I do doubt that all of the "heavens opening up and it raining free & legal guns" (nearly such exagerated immediate gains) ala Heller & Nordyke talk will come to pass. However, to have the 9th Circuit include in one of their opinions:

1. Recognition of Heller as investing individual 2A rights.
2. That the individual 2A rights via Heller abrogated Hickman v. Block
3. That the 2A individual right is incorporated against the states and municipalities through the 14th amendment.

is a great day for gun rights.

The 9th also specifically stated that #2 and #3 were necessary to grant the Nordyke's standing to bring a 2A claim against the appeals court.

I seriously doubt that this will be ignored.

M2C:
its a good day - The OP is right that some asinine judge could say dicta - but this is 9th! so there will other more 2A friendly courts that quickly also decide on inclusion, and it will build, to where one asinine judge just looks asinine if he says "dicta". what little of law I know - the one thing is that no judge wants to look asinine that isn't going for that label in the first place, as none of them want to look "out of the loop", Calling this dicta and then having everyone else say "incorporation" just makes that person look like an *** - TO THEIR PEERS!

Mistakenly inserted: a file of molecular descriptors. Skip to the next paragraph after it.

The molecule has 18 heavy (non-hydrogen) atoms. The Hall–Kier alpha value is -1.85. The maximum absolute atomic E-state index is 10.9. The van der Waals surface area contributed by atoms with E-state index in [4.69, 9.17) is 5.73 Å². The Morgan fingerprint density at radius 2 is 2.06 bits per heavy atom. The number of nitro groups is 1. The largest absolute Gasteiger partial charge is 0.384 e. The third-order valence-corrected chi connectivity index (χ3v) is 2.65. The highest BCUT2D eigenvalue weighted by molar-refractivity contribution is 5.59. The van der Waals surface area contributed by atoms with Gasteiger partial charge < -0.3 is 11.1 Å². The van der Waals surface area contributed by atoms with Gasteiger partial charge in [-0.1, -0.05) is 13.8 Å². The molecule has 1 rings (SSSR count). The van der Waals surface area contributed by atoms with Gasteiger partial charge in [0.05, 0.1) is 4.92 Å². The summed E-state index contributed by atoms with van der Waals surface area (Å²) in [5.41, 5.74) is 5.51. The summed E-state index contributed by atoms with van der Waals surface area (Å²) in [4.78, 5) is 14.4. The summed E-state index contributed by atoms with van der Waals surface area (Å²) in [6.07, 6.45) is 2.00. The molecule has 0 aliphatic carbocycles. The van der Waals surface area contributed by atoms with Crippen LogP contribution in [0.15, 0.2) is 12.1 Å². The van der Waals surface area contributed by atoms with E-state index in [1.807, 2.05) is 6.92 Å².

Someone posted a joke about judges - the ultimate joke is that the judges are the politicians of the lawyer world. And only those judges would think a double negative is a positive! There are still some that realize they should stand above popular opinion and make logical decisions. as we get more bipartisan, those numbers dwindle.

all IMO... Obviously!